The memory of computer or microprocessor 14 contains, for each antimicrobial drug represented on keyboard 64, two pairs of digitally encoded values (d1, c1) and (d2, c2) which define the linear relationship between the zone diameter, as measured by the agar diffusion method, and the drug concentration, as measured by the dilution method. These ordered pairs of values may be the endpoints (Dmin, Cmax) and (Dmax, Cmin) of the straight line defining the mathematical relation between zone diameter ZD and concentration DC of the drug in accordance with dilution method standards.
In order to measure the zone diameters 76 of the various bacterium-growth inhibition zones 74 on the surface of the nutrient medium in dish 70, the dish is disposed over the transparent portion 28 of inclined plate 26. The dish is held in position over the circular transparency 28 by the lip 30 surrounding the transparency.
Toggle switch 38 is pivoted to an "on" position, whereby light sources 34 and 36, as well as other components of the apparatus, such as printer 16, are connected to an A-C power line via a power cord (not illustrated). The computer is then turned on by pressing a button 70 (see FIG. 4). Caliper 20 is calibrated by first closing the caliper jaws 42 and 44 (or, alternatively, 46 and 48) and then continuously depressing pushbutton 60 while briefly depressing and the releasing another key or pushbutton 74. While the first pushbutton 60 is depressed, a message will appear on display 62 of caliper 20, e.g., the message "OP-2," indicating that the caliper is calibrated to 0. Another key 76 on caliper carriage 50 is then pushed to switch the caliper display from inches to millimeters.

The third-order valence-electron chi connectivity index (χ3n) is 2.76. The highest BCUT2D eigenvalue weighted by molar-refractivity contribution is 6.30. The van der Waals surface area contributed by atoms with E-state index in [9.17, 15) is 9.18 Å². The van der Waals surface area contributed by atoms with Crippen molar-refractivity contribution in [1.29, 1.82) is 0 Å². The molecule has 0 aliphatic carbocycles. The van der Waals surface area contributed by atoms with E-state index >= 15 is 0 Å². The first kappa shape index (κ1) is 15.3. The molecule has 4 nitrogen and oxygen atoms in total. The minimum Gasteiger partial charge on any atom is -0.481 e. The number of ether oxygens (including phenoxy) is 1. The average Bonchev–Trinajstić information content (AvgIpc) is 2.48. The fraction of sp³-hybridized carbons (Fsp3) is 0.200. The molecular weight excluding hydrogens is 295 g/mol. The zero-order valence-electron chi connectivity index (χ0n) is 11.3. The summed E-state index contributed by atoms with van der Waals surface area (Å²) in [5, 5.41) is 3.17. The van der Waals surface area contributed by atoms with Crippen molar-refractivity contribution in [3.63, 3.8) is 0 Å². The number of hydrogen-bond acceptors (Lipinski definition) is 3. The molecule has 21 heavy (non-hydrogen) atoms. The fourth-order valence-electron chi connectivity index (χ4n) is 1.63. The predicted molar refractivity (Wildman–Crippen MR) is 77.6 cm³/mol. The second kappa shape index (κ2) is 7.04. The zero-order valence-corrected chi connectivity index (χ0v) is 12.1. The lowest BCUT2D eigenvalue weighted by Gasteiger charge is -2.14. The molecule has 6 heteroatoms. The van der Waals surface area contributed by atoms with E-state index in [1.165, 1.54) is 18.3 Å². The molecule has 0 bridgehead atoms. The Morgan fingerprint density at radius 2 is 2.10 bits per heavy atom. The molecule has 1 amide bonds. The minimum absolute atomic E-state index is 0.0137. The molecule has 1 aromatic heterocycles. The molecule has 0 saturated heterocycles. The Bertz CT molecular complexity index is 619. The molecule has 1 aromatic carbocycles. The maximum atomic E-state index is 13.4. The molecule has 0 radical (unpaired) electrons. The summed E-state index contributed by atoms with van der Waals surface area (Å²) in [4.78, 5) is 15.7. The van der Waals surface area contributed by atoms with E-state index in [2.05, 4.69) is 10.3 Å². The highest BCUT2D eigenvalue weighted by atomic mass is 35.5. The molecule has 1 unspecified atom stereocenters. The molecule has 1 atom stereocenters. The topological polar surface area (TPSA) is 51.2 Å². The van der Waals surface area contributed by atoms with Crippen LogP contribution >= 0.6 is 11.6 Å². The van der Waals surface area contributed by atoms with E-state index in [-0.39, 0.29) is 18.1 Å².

Upon the completion of the calibration of the caliper, microprocessor 14 generates a message on a liquid crystal display 82 (see FIGS. 1 and 3), indicating the initiation of a quality control sequence or routine. In order to test the quality of the drug-carrying disks 72 on the surface of the nutrient medium in dish 70, a multiplicity of drug-carrying disks (not illustrated) taken from the same batches as disks 72 are placed on the surface of a nutrient medium produced with the agar in dish 70. The surface of the nutrient medium in the test batch of drug-carrying disks is provided with a sample of a control bacterium (e.g., Escherichia Coli specific quality control strains B-lactamase negative or positive) having known susceptibilities to the various antimicrobial drugs. Upon the completion of an incubation period, the sizes of bacteria-growth inhibiton zones surrounding the drug-carrying disks are measured by caliper 20. The values of the measured zone diameters are transmitted in digital form to microprocessor 14 from caliper 20.